While companies like Purdue Pharma insist the public’s health is their main concern, others note that producers introduced tamper-resistant versions of their products just as the drugs were about to lose patent protection. In court papers filed in response to Endo’s lawsuit, the F.D.A. described the company’s action as a “thinly veiled attempt to maintain its market share and block generic competition.”
There’s no doubt that the abuse of painkillers is a significant problem, but according to another recent story, in The Washington Post, alarming levels of addiction to OxyContin and similar painkillers may be partly the drug companies’ fault. For instead of warning doctors about this issue, the latter were assured that there were “minimal risks of addiction and dependence” if they prescribed these kinds of drugs for their patients:
according to a Washington Post examination of key scientific papers, a court document and FDA records, many of those claims [about minimal risks] were developed in studies supported by Purdue Pharma, the maker of OxyContin, or other drug manufacturers. In addition, the conclusions they reached were sometimes unsupported by the data, and when the FDA was struggling to come up with an opioid policy, it turned to a panel populated by doctors who had financial relationships with Purdue and other drugmakers.
So it would seem that rather than mandating the use of tamper-resistant packaging for these kinds of painkillers, a better long-term solution would be to avoid the use of these drugs altogether, where possible.
So this is apparently a real thing from the Wall Street Journal.
The Onion couldn’t top this. Whether it’s the sad faces of all these put-upon dejected rich people, or the elderly minority couple who is depressed despite not paying extra taxes (or was that the point?), or the distressed single Asian lady making $230,000 who might not be able to buy that extra designer pantsuit this year, or the “single mother” making $260,000 whose kids presumably have a deadbeat, indigent dad just like any other poor family, or that struggling family of six making $650,000 including $180,000 of pure passive income and wondering how to make ends meet, mockery is almost superfluous. The thing mocks itself. That $650,000 family in particular is bizarre to the point of incredulity: those people could literally stop working entirely, live extremely well on $180,000 while doing nothing but watching television all day and staying home with their kids, and leave their high-salary jobs with their oh-so-onerous tax requirements to people who actually appreciate them.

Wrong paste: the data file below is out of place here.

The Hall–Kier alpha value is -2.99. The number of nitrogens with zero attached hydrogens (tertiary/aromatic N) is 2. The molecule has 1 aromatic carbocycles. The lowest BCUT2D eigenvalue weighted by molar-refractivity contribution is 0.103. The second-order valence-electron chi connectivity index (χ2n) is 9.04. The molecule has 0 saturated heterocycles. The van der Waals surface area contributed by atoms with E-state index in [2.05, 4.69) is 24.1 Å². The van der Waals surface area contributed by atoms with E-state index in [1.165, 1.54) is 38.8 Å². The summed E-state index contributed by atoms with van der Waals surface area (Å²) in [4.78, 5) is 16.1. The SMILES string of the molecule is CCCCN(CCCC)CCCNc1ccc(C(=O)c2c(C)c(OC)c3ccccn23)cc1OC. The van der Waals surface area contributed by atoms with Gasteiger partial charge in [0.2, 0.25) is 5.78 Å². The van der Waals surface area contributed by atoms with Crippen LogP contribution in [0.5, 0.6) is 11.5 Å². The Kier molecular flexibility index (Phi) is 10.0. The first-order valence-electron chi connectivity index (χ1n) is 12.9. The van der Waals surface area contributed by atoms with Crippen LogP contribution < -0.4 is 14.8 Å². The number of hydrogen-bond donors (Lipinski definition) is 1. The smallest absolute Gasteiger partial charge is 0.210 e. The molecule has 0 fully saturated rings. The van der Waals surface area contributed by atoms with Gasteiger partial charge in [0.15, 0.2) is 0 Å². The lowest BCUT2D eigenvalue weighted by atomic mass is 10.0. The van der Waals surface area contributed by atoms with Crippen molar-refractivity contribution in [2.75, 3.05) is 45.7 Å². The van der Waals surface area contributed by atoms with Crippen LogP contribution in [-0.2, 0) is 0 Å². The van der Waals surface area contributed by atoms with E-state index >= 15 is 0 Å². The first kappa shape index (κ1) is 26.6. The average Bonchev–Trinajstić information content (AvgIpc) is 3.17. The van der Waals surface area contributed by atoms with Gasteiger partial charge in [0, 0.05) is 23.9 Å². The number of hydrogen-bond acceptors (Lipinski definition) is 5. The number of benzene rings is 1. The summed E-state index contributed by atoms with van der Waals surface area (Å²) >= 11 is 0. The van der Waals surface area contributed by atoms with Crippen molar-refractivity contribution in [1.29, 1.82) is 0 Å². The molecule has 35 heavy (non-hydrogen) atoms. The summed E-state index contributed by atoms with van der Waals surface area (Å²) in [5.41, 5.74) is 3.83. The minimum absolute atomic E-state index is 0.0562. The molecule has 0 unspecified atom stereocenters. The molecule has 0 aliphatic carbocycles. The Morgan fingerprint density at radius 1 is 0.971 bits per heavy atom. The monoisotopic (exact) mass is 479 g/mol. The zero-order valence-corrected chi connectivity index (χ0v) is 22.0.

These folks live in a Versailles bubble, modern day edition. But even they’re not the ones with the real money. The real plutocrats outstrip even these jokers by exponential leaps and bounds. And they’re the ones who drive public policy in this country.
NEARLY 6,000 UK employees at US banking giant Goldman Sachs are among staff sharing out £8.1 billion in pay and bonuses for 2012 after it posted better-than-expected profits.
The total pay package – based on its global headcount of 32,400 – equates to an average of 399,506 US dollars (£249,977) for each of its employees and is 6% higher than in 2011.
Its bumper pay and bonus deal is likely to further stoke controversy after Goldman was yesterday forced to back down on plans to defer bonus payments to UK staff until the new financial year after Bank of England Governor Sir Mervyn King attacked the move.
Fellow US investment banking group JP Morgan Chase also posted full year figures today revealing its staff salary and bonus bill soared to 30.6 billion dollars (£19.1 billion), up 5% on 2011.
But the company’s chief executive Jamie Dimon saw his annual bonus cut in half – to 10 million dollars (£6.3 million) after a damning report following an investigation into its so-called “London Whale” trading loss.
The groups have ensured a strong start to the US bank reporting season, with both firms smashing market expectations.
Goldman reported net earnings nearly trebling to 7.3 billion dollars (£4.6 billion) in 2012, while JP Morgan posted a record 21.3 billion dollars (£13.2 billion) in profits after a 53% surge in the final quarter.
Goldman’s annual haul comes after fourth quarter earnings soared to 2.83 billion dollars (£1.8 billion) compared with 978 million dollars (£612 million) a year earlier after a strong performance from its investment banking arm.
The group yesterday made a climbdown on tax plans that would have potentially cost the Treasury millions of pounds.
Goldman had been proposing to allow bankers receiving bonuses to benefit from the cut in the top rate of income tax from 50p to 45p, announced by Chancellor George Osborne in last year’s Budget, which comes into effect on April 6.
Its U-turn came after pressure from the Bank and Treasury, with Sir Mervyn telling MPs it was “lacking in care and attention” to the rest of society.
But while Goldman’s total in pay and bonuses rose in 2012, the share of revenues paid out in salary and benefits for 2012 fell to 37.9% from 42.4% – the second lowest on record.
The latest foreclosure horror: the zombie title